Recently I caught on that Flickr will tally statistics for you, if you want them to. So now I know the answer: Yes, strangers do see my photos. Flickr will give you a list of what people are looking at. My most-viewed image (85 visits) is one taken of downtown Shanghai from the top of a TV tower. Second place, with 65 viewings, inexplicably belongs to a sad picture of a makeshift memorial to Anna Nicole Smith.

Just behind that one is a photo that I do like. It’s of a family of Mongolian nomads putting up their tent. It’s not a technically great photo, but I do feel lucky to have been in the right place at the right time to have gotten the shot at all. Sixty-one people (one just yesterday) have viewed it, but even more surprisingly, four people, all strangers to me, have labeled it a favorite. One other person contacted me explaining that he moderates an online group called “Nomadology,” and wondered if he could add it to a group of photos that they like. And just a few weeks ago, someone emailed me from Japan asking permission to include it in a children’s book about nomads he hopes to publish soon. Apparently Flickr is now the poor man’s stock photo agency. I’m flattered. He promised to let me know when the book is published, and I’ll try to get my hands on a copy when (if?) that happens.

Tuesday, August 12, 2008

I Did It

I dreamed the night before last that I did my reading, and in my dream, it went terribly. (Great—a new anxiety dream scenario. I guess the exam I didn’t study for was getting tired.) My performance wasn’t awful; it was just that everything else in the dream went wrong. I forgot to bring a copy of the story and so I had to go back home for it, which made me late. I had trouble finding the venue, and when I did, it was a tiny classroom hidden upstairs in some dark and depressing school. Only Pipi and a stranger showed up.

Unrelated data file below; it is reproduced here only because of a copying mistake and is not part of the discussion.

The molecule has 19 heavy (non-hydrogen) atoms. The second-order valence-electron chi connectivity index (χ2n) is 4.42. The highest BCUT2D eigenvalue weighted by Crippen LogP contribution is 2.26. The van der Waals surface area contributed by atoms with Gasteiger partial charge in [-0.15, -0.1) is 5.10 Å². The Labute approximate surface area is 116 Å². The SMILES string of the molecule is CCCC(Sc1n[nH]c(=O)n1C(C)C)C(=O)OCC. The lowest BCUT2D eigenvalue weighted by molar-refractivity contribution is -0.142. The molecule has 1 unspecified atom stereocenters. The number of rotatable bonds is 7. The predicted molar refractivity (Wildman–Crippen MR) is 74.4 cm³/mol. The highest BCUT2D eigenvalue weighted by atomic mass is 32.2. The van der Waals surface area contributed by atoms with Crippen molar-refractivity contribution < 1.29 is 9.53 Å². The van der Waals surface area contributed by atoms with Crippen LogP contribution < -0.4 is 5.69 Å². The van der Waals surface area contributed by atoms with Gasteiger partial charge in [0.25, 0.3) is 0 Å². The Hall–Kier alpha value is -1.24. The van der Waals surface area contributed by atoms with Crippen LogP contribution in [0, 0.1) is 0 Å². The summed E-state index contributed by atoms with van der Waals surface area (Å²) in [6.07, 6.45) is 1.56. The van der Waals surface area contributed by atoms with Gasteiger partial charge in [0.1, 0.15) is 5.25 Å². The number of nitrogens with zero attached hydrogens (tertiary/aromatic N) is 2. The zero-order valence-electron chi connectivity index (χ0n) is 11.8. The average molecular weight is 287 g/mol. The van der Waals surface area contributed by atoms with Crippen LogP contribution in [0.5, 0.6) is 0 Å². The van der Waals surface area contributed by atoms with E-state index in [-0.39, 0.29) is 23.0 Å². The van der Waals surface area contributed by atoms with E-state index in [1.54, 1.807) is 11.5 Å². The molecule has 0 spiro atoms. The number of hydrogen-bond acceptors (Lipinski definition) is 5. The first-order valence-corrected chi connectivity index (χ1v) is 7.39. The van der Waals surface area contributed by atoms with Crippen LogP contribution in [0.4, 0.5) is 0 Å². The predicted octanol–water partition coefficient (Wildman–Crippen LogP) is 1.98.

I think that in real life, the reading went pretty well. Compared to what I was expecting, it was a smashing success. I got there in plenty of time, with story in hand. The bookstore was well lit, as usual, and lots of people came. In my cheering section I had Pipi, my sister, and several friends. I really appreciate everyone finding a way to rush over there from work. Thank you!

Monday, August 11, 2008

Today’s the Day

I can’t really think about anything else today (which is unfortunate, because I need to write luxury travel descriptions for Fort Meyers and the Maldives), so I will take this opportunity to again mention my reading tonight. Not even to urge you to go—I’ve already made enough of a pest of myself about that. I’m just a little pre-occupied, is all. Real life will resume tomorrow.

Friday, August 08, 2008

Fair Warning

Just to remind everyone, I’m giving a reading at Book Passage in the Ferry Building in San Francisco at 5:30 Monday evening.

I won’t be the only reader, so I don’t know exactly what time I go on. I like to be first, and people are usually happy to let me do that (how they sit through the first couple of readers, sweating bullets the whole time, I’ll never know), but I can’t promise.

Thursday, August 07, 2008


I put captions on the photos. I’m sorry I didn’t do that yesterday. I am working on luxury travel destination descriptions again and don’t have as much time to play with photos (or my blog) as I would like.

Wednesday, August 06, 2008

Home Again

We’re back from Wisconsin now. Today, however, I’m playing hooky from work because a friend of mine from New Zealand is in town. So I’ll tell you more about America’s Dairyland tomorrow. In the meantime, here are some photos.

Tuesday, July 29, 2008

Hello, Wisconsin

I’m off to the badger state first thing tomorrow. I think I’m going to treat this as a real vacation, so I probably won’t be blogging until I’m back next week. Have a great weekend!

Monday, July 28, 2008

Fun Fact

Wisconsin produces 25% of the cheese consumed in the United States. My kind of state.

I bring this up because I’m headed there Wednesday morning. My parents have rented a house there, and my sister and I are joining them this week. We’ll be in Oshkosh, on Lake Winnebago. It should be a relaxing and calcium-rich vacation.

Friday, July 25, 2008


My Great Wall of China article just got rejected by the San Francisco Chronicle.

This was a situation where the editor thought maybe he could integrate some of my article into a feature on China he is planning on running soon, but he just sent me an email apologizing for the fact that it won’t work after all.